Opposition from Labour and NZ First to the Government's proposal to lift the retirement age to 67 shows how out of step those "brittle, backward-looking" parties are with the confidence of Kiwis, Prime Minister Bill English says.
Facing media this morning after yesterday announcing the proposal to raise the eligibility age for NZ Super in 20 years, English also said baby boomers weren't getting it easy.
"I don't think it is actually that helpful to have the generational comparisons. Because things change over time. In the early 80s interest rates were 18, 20 per cent.
"I'd much rather be in New Zealand's economy today than how it was 20 or 30 years ago."
English said National's opponents were stuck in an old mindset that changing superannuation was too politically risky.
National had not polled on the policy, English said. But he knew New Zealanders would be supportive after numerous conversations with voters.
"It is not a brittle, backward-looking electorate. But you have a couple of brittle, backward-looking political parties," English said.
"They see it as a big political issue in the same way it has been in the past. But I think the public has moved on a bit. It sums up where - particularly the Labour Party - are just out of touch with the confidence and resilience of New Zealanders.
"The public know this change was inevitable. This is the right time to take action on what was going to be inevitable. And New Zealand First and Labour are just out of step with the public mood."
The proposals were made possible by National's change of leadership. Former Prime Minister John Key pledged he would resign before tightening Super's eligibility.
Today, English said that stance by Key was appropriate for the time it was made and critical to restoring trust with the electorate.
The major policy shift is not scheduled to happen until 2037. It will affect every New Zealander under 45. English denied that was unfair to younger generations.
"The first point is the younger generation, I think, can be reassured that national Super will be there, and they will get it for as long as someone turning 65 today does.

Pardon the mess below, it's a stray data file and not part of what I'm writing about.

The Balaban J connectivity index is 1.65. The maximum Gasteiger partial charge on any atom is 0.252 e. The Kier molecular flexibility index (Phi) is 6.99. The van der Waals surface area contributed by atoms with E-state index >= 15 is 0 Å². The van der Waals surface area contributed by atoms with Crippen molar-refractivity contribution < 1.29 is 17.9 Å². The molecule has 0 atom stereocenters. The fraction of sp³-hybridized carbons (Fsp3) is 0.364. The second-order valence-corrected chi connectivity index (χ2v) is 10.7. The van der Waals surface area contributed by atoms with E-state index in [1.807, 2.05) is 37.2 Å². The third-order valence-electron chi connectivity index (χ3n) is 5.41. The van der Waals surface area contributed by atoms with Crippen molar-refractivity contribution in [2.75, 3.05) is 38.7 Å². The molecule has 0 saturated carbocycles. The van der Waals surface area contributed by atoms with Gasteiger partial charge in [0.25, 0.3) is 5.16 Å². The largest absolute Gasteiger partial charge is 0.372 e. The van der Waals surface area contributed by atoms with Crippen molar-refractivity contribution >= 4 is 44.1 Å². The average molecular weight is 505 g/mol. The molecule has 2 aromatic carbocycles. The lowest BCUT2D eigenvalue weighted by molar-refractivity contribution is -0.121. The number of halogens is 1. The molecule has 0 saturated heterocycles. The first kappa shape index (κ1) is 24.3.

"This is a generation who thought for quite some time there would be no superannuation. Actually, there will be and it will look just like it does today."
The policy is set to pass into law next year, meaning its progress will hinge on the general election result in September.
Labour said it would not raise the age if it came into power at the election - a position which was backed by its campaigning partner, the Greens.
New Zealand First, which could hold the balance of power after the election, is firmly against lifting the eligibility age.
National's support partners United Future and the Maori Party are also against lifting the age to 67. The only supporters of the idea were the Act Party, but it wanted the threshold lifted immediately.
Will the Super changes affect me?
If you are born on or after July 1, 1972, yes. You will have to wait until you are 67 to get your pension. But you will still be able to access your Kiwisaver at 65.
What if I'm born on June 30, 1972, or earlier?
Nothing will change. You will still get NZ Super when you turn 65.
What if I'm an immigrant?
If you're a resident or citizen in New Zealand now, nothing will change. You will still get Super if you live in NZ for 10 years (five of those years after 50).
If you arrive after the law is changed (possibly next year), you will have to live in NZ for 20 years to get Super, five of them over the age of 50.
Will I still get my SuperGold card at 65?
Not once the retirement age is lifted. The age for a SuperGold will go up to 67 too.
Will the payments change?
No. they will remain at 66 per cent of the average wage (currently $335.50 a week per person for a married couple or $443.50 a week for a single person living alone)
What if I'm rich? Will Super be means-tested?
There are no plans for asset testing or income testing.